JWR Articles: Live Event - The Autumn Garden (Director: Martha Henry) - June 27, 2005
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The Autumn Garden

2.5 2.5

The harvest will come

In theatre, if timing is everything then tone can’t be far behind. For what’s the use of utilizing pulse, rhythm and pause if the timbre is off or the accents are too strident: the meaning is found but the subtext is lost.

And that’s the problem with The Autumn Garden—it looks better than it sounds and reads deeper than it translates to the stage.

Director Martha Henry has assembled a generally able cast (Patricia Hamilton, the cream of the crop, is the worldly dowager Mary Ellis “One should have power or give it over.”) and more than competent production staff (William Schmuck’s Louisiana guesthouse exudes tasteful hospitality even if the wicker-chair placement battle fails to draw the late-inning laugh) and Lillian Hellman’s script—regardless of how many “Dashes” (Dashiell Hammett was her decades-long companion and sometime editor) of assistance it contains is savvy and smart. But the production never quite lifts off, failing to reach the collective skill-sets and abilities of those engaged in sharing the playwright’s astute read of the human experience: As the lecherous portrait-painter Nick (Peter Hutt, more of an ugly drunk than a forgivable one) opines to his frequently betrayed wife Nina (Laurie Paton, appropriately steady under fire) “If you didn’t see through me so fast, you wouldn’t dislike yourself so much.”

Disappointingly, the soundscape and the scripted musical interventions did little to help the cause. The Dixieland and Blues act openings and scene padding were most welcome—how better to reinforce the time and place. Unfortunately, many parts of the proceedings were accompanied by a cricket convention gone amuck and a “related-hits” soundtrack that either reduced the success rate of hearing the lines or collided with the actual 78s that were called for. Then the Act Two “Is it Mozart or Haydn?” duel between the long-ago lover Nick and the still unmarried Constance (Sharry Flett) might have well as been by Salieri for the point it lost rather than the effect that should have had more than the critics twittering.

The rest of the men seemed more puzzled than perplexed with their lot in life. As General Benjamin Griggs, David Schurmann delivered his lines more like a matinée tenor than a battle-weary bass-baritone who knows how to give orders or carry a secret to the grave. Consequently, his relationship to his wife Rose (Wendy Thatcher, not quite far enough over the cuckoo’s nest) and their pending divorce (“… all professional soldiers marry, Rose.”) seems more of a relief than a calamity.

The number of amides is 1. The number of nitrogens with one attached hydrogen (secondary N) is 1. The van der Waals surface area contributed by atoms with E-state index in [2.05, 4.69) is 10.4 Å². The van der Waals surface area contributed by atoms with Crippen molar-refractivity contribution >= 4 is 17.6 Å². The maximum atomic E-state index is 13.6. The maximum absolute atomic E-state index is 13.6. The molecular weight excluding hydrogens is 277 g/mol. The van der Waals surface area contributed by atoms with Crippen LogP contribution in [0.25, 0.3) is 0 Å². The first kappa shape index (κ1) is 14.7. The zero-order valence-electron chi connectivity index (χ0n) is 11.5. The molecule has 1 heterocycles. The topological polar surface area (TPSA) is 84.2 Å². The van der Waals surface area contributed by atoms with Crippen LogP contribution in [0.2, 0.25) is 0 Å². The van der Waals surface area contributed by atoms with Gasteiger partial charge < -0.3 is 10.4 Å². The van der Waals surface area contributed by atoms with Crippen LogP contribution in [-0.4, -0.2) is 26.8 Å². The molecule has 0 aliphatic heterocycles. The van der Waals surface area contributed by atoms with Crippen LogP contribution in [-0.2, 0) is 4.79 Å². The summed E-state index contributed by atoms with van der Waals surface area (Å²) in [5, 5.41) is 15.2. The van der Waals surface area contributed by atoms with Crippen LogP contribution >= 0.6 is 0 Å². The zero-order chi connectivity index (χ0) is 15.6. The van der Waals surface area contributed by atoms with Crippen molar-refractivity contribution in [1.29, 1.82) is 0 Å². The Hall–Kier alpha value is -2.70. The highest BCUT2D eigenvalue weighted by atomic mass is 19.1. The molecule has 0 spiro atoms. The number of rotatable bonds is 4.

Mary Ellis’ grandson, Frederick, provides contrast to the standard relationships around him in the close-quarters of country living. For he puts the editing of his never-seen companion’s third novel (the first two being in the remainder bin) ahead of the needs and wants of his stoic fiancée Sophie (Charlotte Gowdy whose French accent grates, detracting from her considerable acting prowess). Tellingly, the “love that dare not speak its name,” remains mute, but not before everyone—including the confused lad—realizes that the failed author’s primary attraction to Frederick is his bank book (size envy of a different sort). To console himself, Frederick decides to cruise anyway, but this time on a ship with Mommy Dearest (Goldie Semple). Unfazed, Sophie turns a trick of her own and gets the cash to return home to Europe.

Like Haydn’s “Farewell” Symphony, the players retire one by one from their week in the country leaving only Constance and her alcoholic admirer Edward Crossman (Jim Mezon proves the exception to the rule by imbibing his role with vigour, brilliant understatement and the epitome of purposeful self-destruction that peppers the script). But unlike Papa Haydn who penned his notes to convince the Prince that a holiday was long overdo, Hellmann’s last phrases speak a truth that few want to ever acknowledge, much less act upon.

Still, a trip to The Autumn Garden is recommended. Quibbling aside, this production—like the countryside around it—can’t help but grow over the summer and yield a magnificent emotional harvest by fall. JWR

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